Scotland

Storm Ali to bring high winds and rain across much of Scotland

Weather map showing storm over UK Image copyright earth.nullschool.net
Image caption Storm Ali is expected to bring high winds and heavy rain to central and southern parts of Scotland

Much of Scotland is due to be battered by high winds and heavy rain as the first named storm of the season sweeps in.

The Met Office has issued weather warnings and said Storm Ali could bring winds of 80mph and a danger to life from flying debris.

An amber warning is in place for large parts of the country between 08:00 and 17:00 on Wednesday.

Travel disruption and huge waves in coastal areas are also expected.

'Damage to buildings'

The amber warning covers central, Tayside, Fife, Grampian, south west, Lothian and Borders and the Strathclyde areas.

The Met Office said flying debris was likely as was damage to buildings from falling tiles, trees and branches.

It added: "Large waves could affect coastal roads, sea fronts and properties."

Gusts of 65-75mph were expected inland, with winds reaching up to 80mph at times on high ground and in coastal areas.

A Scotland-wide yellow "be aware" warning is also in place between 06:00 and 22:00 on Wednesday.

The warning has prompted police to caution drivers of high-sided vehicles to consider whether they are safe to drive.

'Drivers ignoring warnings'

Ch Supt Stewart Carle, head of road policing, said: "Previous incidents have clearly shown the dangers of driving vehicles vulnerable to being blown over in high wind conditions and the subsequent danger created for other road users, emergency services and recovery operatives where incidents have occurred due to drivers ignoring warnings."

He added: "If you are driving a vehicle which may be vulnerable to being blown over in such conditions along exposed routes including bridges, please exercise additional caution and plan your route to avoid exposed areas or consider cancelling your journey until conditions improve."

The Met Office tweeted about naming the storm.

It said: "Very strong winds and heavy rain will reach Northern Ireland and parts of Scotland during Wednesday. @MetEireann and @metoffice have just jointly named this system 'Storm Ali'."

Image copyright Met Office
Image caption The Met Office issued amber and yellow warnings

Scotland's Transport Secretary Michael Matheson said the Scottish government's resilience room would be active throughout Wednesday to monitor the wider impact of Storm Ali.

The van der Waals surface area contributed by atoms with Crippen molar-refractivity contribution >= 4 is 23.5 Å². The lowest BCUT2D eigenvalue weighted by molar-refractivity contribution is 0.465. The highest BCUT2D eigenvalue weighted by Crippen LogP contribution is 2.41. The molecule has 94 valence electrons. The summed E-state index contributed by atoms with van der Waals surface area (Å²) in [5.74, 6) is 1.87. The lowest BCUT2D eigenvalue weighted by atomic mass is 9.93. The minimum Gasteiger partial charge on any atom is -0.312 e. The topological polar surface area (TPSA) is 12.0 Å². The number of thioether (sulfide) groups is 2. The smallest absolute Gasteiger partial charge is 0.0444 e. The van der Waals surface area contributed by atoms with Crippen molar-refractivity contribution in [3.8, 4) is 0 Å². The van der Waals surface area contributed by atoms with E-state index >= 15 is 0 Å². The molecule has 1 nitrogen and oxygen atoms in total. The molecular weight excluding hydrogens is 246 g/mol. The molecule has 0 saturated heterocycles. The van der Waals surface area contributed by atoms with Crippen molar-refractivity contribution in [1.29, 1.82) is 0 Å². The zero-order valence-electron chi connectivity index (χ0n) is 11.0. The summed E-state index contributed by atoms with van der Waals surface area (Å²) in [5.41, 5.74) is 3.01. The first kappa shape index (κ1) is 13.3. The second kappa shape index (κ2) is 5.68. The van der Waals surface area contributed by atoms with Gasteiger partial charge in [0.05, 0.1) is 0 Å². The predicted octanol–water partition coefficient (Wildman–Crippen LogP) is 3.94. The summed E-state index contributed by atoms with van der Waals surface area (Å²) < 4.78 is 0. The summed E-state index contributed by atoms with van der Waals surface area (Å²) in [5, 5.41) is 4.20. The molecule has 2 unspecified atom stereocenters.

He urged motorists to check Traffic Scotland before setting off to make sure that their route was available.

He added: "The conditions are also likely to lead to disruption on other modes of transport, so we are urging people to take the weather into account if they are planning to travel on trains, ferries and flights."

'Emergency bunker'

Stein Connelly from Transport Scotland told the BBC: "We've been doing a lot of planning on this and have been working closely with the Met Office.

"We have called in our operating companies to look at what resources they have available. They have specialised resources - people trained with chainsaws and pumps to clear out drains and make sure there is no flooding.

"The amber warning covers from Dundee to the south. It covers the morning and evening peak, with the disruption expected to increase as the day goes on.

"Our advice is as always, plan your journey, be prepared and drive to the conditions."

ScotRail said it was planning to run a normal service on Wednesday but urged passengers to check their journeys before setting off.

It also urged anyone who lives near the railway to secure any loose garden furniture.

A spokesman said: "We plan to run a normal service tomorrow across all routes. We'll be keeping a close eye on wind speeds in real-time from our integrated control room."

CalMac has cancelled a number of ferry sailings in the Western Isles and has warned of a "high likelihood of major disruption" across all of its routes.

Scottish Borders Council said it was opening its "emergency bunker" from 07:30 "to enable a co-ordinated response with partners" to Storm Ali.

The Dumfries and Galloway Virtual Operations Support Team (DGVOST) - involving council and emergency services - is also being activated. It uses social media and online updates to keep people informed of any major incidents in the area.

What the weather warning colours mean

  • Yellow: Severe weather expected. Yellow means you should plan ahead thinking about possible travel delays, or the disruption of your day-to-day activities.
  • Amber: Be prepared for disruption. There is an increased likelihood of bad weather affecting you, which could potentially disrupt your plans and possibly cause travel delays, road and rail closures, interruption to power and the potential risk to life and property.
  • Red: Extreme weather is expected. Red means you should take action now to keep yourself and others safe from the impact of the weather. Widespread damage, travel and power disruption and risk to life is likely. You must avoid dangerous areas and follow the advice of the emergency services and local authorities.